Chapter V: True Tasks of the Socialists in Russia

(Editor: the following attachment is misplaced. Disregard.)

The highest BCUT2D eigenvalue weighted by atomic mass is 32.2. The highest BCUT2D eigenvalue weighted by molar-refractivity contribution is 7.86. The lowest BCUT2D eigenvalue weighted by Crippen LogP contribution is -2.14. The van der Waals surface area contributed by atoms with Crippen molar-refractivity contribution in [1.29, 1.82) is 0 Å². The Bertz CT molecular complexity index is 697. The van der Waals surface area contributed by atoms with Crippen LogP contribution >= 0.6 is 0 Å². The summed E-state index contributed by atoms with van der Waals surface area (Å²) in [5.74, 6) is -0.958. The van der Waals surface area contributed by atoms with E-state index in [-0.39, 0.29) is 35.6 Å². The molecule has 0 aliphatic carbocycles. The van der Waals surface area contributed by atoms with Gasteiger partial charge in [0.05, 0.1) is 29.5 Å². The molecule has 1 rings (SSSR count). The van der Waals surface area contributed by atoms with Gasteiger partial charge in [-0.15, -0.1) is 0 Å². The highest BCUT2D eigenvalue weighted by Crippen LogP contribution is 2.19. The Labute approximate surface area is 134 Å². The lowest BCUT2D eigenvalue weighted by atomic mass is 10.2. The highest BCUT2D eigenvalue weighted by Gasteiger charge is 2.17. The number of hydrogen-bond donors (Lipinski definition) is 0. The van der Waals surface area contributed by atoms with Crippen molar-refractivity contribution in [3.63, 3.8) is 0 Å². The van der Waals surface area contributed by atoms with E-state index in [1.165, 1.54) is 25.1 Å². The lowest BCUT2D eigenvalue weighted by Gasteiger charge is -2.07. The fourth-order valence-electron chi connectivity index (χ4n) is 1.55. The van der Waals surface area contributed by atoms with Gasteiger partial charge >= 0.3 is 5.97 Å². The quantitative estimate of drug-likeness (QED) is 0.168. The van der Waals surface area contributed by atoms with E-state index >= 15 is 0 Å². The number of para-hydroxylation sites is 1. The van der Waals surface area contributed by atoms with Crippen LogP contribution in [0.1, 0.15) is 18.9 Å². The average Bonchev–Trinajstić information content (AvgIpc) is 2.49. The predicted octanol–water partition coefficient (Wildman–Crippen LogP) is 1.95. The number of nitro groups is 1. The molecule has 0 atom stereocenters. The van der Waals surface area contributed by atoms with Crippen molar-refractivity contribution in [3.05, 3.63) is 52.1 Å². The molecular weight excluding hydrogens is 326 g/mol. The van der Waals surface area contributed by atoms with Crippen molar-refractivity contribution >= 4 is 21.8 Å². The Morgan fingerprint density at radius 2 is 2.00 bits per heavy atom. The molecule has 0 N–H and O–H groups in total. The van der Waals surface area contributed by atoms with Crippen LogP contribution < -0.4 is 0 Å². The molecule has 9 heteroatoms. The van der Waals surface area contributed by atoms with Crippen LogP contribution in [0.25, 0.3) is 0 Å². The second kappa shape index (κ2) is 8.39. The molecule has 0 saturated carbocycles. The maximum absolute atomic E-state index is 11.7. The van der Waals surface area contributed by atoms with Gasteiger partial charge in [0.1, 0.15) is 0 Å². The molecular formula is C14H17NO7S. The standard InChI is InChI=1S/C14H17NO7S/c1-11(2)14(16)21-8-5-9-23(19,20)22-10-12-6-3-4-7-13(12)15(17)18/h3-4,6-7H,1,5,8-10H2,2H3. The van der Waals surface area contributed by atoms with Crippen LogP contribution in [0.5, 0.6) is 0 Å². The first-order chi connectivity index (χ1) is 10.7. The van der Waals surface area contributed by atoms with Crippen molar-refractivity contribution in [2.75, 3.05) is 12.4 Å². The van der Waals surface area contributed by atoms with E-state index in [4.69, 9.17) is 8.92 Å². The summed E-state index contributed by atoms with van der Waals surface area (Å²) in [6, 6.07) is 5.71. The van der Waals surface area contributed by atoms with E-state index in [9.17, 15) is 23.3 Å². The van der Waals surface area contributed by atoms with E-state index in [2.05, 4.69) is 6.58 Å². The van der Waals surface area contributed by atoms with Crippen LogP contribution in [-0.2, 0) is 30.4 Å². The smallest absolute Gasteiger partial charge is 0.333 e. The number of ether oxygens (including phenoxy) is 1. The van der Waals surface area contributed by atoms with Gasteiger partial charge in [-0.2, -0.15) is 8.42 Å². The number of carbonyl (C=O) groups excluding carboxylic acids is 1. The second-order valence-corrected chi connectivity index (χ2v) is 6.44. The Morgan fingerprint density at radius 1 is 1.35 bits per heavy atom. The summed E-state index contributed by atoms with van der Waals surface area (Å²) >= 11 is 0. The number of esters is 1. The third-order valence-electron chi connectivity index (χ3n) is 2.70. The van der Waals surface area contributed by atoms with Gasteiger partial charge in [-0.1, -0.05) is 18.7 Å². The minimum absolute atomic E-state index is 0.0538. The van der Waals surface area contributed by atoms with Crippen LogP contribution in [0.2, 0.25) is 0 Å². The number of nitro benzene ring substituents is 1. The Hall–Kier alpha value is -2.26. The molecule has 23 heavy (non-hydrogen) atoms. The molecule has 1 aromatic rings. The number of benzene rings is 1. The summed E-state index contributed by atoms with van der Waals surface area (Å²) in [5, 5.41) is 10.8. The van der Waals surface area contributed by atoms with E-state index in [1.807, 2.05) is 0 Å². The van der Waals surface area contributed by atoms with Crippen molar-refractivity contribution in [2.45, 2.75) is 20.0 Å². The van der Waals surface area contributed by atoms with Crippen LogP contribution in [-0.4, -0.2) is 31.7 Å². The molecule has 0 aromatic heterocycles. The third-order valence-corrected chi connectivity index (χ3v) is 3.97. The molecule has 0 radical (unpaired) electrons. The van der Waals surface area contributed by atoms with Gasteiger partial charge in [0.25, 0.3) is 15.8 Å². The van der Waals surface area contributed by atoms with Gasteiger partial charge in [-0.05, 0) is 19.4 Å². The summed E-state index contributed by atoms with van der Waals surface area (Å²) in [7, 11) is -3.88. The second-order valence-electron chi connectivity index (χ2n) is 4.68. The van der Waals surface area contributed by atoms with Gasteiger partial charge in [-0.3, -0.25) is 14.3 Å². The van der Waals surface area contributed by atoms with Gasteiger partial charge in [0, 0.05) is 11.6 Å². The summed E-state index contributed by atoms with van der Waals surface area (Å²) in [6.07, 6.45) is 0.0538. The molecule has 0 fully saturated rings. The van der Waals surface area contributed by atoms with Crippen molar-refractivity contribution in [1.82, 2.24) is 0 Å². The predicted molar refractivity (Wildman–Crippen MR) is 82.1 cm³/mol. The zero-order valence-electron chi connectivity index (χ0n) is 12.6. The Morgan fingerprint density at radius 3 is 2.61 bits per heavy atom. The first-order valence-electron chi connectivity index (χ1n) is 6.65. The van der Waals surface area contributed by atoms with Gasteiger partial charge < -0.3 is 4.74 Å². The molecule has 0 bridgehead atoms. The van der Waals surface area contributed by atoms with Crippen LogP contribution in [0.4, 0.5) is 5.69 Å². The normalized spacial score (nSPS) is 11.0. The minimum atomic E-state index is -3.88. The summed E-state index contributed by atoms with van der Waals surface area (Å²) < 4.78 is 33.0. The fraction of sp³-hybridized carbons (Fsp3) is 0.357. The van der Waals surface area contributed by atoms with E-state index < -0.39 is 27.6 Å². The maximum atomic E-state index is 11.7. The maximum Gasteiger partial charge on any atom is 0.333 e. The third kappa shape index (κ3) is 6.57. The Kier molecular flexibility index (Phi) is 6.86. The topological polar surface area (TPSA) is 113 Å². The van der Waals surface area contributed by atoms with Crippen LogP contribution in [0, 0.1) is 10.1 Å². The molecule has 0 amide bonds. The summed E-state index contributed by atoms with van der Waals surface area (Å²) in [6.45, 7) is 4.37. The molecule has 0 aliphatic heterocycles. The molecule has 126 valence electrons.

[…] It is useless to say much about the anarchists. They would recommend “propaganda by action” to the handicraftsmen and would advise them to blow up some inn or to maim some manufacturer. No systematic mode of action can be indicated by a programme whose main feature is the negation of logical order and system of any kind. The most interesting for us are the Blanquists. In France, Blanqui’s native country, his followers have a systematic mode of action only insofar as their programme loses all its distinctive features and merges with that of the “workers’ party”, as we see in the electoral campaigns, the propaganda of the class struggle, etc., etc. But whenever the Blanquists preserve intact their “particular imprint” their mode of action becomes deprived of any kind of guiding thread and is reduced to the formula: “Let’s make a noise, brothers, let’s make a noise!” Today they agitate for the presentation of a revolver to Brzozowsky as a mark of honour, tomorrow they will demand the abolition of the standing army and the day after they will get excited over a “Chapel of Atonement”, and so on. Of course, such “noisy” activity is out of the question for Blanqui’s Russian followers, i.e., for open or secret supporters of Nabat. The Blanquists’ propaganda in Russia is necessarily reduced mainly to “terror” and their organisational work to setting up secret conspiratorial societies. The question is: What role in this can the handicraftsman play as such, i.e., without getting lost among the intelligentsia, but remaining in his craft and maintaining all the relations to capital which history has imposed on him? Only isolated individuals can take part in the terrorist struggle. Now it is not the time to invite the handicraftsmen to unite in a single workers’ party, for the “worker capable of class dictatorship hardly exists; hence he cannot be given political power”, etc. All the weavers can do is to place their hopes in the future and support the revolutionary party in its striving to seize power in the hope that the result of that seizure will be “the foundation of the socialist organisation of Russia”. […]